The most significant labor market characteristic of the foreign-born labor work force, however, is the fact that it is disproportionately characterized by workers with low human capital endowments. The 1990 Census revealed that 25 percent of foreign-born adults who were 25 years and older had less than a ninth-grade education (compared with only 10 percent of native-born adults). Moreover, 42 percent of the foreign-born adult population did not have the equivalent of a high school diploma (compared to 23 percent of the native-born adult population). Thus, it is the low-skilled, low wage sector of the nation's major urban labor markets that are the most impacted by immigrant job-seekers. Not only do low-skilled immigrants compete with each other for whatever opportunities exist at the bottom of the nation's job hierarchy, but they also compete with the low-skilled native-born workers. Indeed, when the National Research Council (NRC) calculated in 1997 that immigration provides a net "benefit" to the U.S. economy of from $1 to 10 billion a year, the "benefit" was based largely on the result of the wage suppression of the wages of low-skilled workers whose wages are lower than they would have otherwise been. This, of course, is only a "benefit" that an economist can appreciate. It is certainly no "benefit" to low-skilled workers who are already at the bottom of the nation's income distribution. It is an artificially imposed hardship imposed by government policy on native-born low-skilled workers. The only actual wage "benefit" in this process is received by the immigrant workers themselves who typically earn considerably more at the bottom of the U.S. wage scale than they would have earned in his/her homeland. Low-skilled native-born workers lose; low-skilled foreign-workers benefit. Whose interests are U.S. policymakers supposed to protect?
To make matters worse, the NRC report catalogued the steady decline of the educational attainment levels of post-1965 immigrants over the years. As a consequence of this prolonged decline in worker human capital, foreign-born workers earn on average less than native-born workers and the earnings gap between them has widened over the years. Immigrants from Latin America, who in 1997 accounted for over half of the entire foreign-born population of the nation, earn the lowest wages. The NRC, however, found no evidence of discriminatory wages being paid to immigrants. Rather, it states that immigrant workers are paid less than native-born workers because, in fact, they are far less skilled and more poorly educated. The relative decline in both skills and wages of the foreign-born population was attributed to the fact that most immigrants are coming from the poorer nations of the world, where average education, wages, and skill levels are far below those in the United States. As a direct consequence, post-1965 immigrants are disproportionately increasing the segment of the nation's labor supply that has the lowest human capital endowments. In the process, they are suppressing the wages of all workers in the lowest skill sector of the labor market.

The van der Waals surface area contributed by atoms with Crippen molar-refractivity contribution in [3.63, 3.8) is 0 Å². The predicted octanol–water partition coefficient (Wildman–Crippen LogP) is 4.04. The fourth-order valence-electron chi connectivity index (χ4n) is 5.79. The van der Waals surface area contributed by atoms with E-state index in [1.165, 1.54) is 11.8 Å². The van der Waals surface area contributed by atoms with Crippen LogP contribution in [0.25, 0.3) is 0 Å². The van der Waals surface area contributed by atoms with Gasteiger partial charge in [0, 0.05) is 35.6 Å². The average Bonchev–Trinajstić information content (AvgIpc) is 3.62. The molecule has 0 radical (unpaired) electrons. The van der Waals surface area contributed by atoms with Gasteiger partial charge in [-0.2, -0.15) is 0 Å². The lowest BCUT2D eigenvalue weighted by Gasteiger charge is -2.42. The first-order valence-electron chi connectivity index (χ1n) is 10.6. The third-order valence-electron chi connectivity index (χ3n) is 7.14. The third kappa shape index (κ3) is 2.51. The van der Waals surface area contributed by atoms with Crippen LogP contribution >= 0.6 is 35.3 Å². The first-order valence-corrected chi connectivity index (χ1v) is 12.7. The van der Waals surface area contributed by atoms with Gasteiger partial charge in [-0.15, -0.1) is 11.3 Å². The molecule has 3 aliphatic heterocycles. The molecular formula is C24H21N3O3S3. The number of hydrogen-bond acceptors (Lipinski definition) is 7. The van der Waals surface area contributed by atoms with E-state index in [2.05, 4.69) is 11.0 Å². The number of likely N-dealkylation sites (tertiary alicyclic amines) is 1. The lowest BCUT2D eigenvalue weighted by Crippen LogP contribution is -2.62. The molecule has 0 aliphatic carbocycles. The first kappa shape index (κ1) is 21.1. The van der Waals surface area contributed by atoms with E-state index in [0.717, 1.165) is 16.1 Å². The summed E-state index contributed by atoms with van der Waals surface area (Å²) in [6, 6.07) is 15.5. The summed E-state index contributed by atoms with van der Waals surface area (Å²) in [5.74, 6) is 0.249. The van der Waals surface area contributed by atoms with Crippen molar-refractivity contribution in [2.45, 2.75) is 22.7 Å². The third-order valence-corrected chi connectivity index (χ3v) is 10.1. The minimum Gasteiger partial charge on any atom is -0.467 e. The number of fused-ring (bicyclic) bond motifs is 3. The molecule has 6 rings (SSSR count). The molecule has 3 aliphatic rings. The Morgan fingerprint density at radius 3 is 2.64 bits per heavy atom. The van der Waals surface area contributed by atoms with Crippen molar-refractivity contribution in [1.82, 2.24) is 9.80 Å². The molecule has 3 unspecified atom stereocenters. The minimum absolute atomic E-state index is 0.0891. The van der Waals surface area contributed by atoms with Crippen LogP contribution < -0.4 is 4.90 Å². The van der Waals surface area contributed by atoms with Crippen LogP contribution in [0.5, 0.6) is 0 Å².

While the low-skilled labor market is substantial in size--constituting perhaps as much as one-third of the U.S. labor force--it is confronted by the paradox that it is experiencing very little employment growth. Rather, employment growth is overwhelmingly occurring in the occupations in virtually all industries that have jobs requiring high skill and education requirements.
Thus, while the national unemployment rate has fallen to levels not seen since before 1970, unemployment rates for unskilled workers remain almost three times the national rate. Given the disproportionately low education levels of the adult foreign-born population, it is no surprise that the unemployment rate of the foreign-born exceeds that of the native-born by about 50%. To be specific, in 1997 (the last year for which all of the relevant data is presently available), the national unemployment rate was 4.9 percent but the unemployment rate for the foreign-born was 7.4 percent. The unemployment rate for foreign-born without a high school diploma was 9.8 percent and for the native-born it was 14.5 percent. These figures should dispel the notion that there is a shortage of unskilled workers in the nation and they also vividly demonstrate that immigration's greatest impact on the labor market is in the least skilled segment of the labor force that is already having the greatest difficulty finding employment.
High unemployment, combined with the extensive differences in the human capital characteristics between the native-born and the foreign-born population, means there is also a significant variation in the incidence of poverty between the two groups. In 1997, 13.6 percent of the nation's total population were classified as living in poverty. For the foreign-born population, however, 20.9 percent were living under poverty conditions compared to 12.9 percent of the native-born population. Thus, it is not surprising that immigrant families rely more heavily on the use of both cash and non-cash welfare programs than do native-born families. This should be no surprise. If immigration policy is going to allow wages for low income workers to be suppressed, they will need to find additional income from the public sector to meet the disproportionately high costs of living that characterizes life in most large cities. Thus, when the NRC calculated the net fiscal costs of public services to immigrants (e.g., those associated with increased education, medical, welfare, incarceration, and public housing) beyond what they pay in taxes, it found the cost to taxpayers ranged from $14.8 to $20.2 billion a year. Obviously, these fiscal costs are disproportionately distributed among the communities and states depending on the size of the foreign-born population in their respective jurisdictions. In California, for example, the NRC calculated that it costs every native-born household $1,178 a year in added taxes to cover the costs of government services provided to immigrants in the state in excess of the taxes the immigrants pay.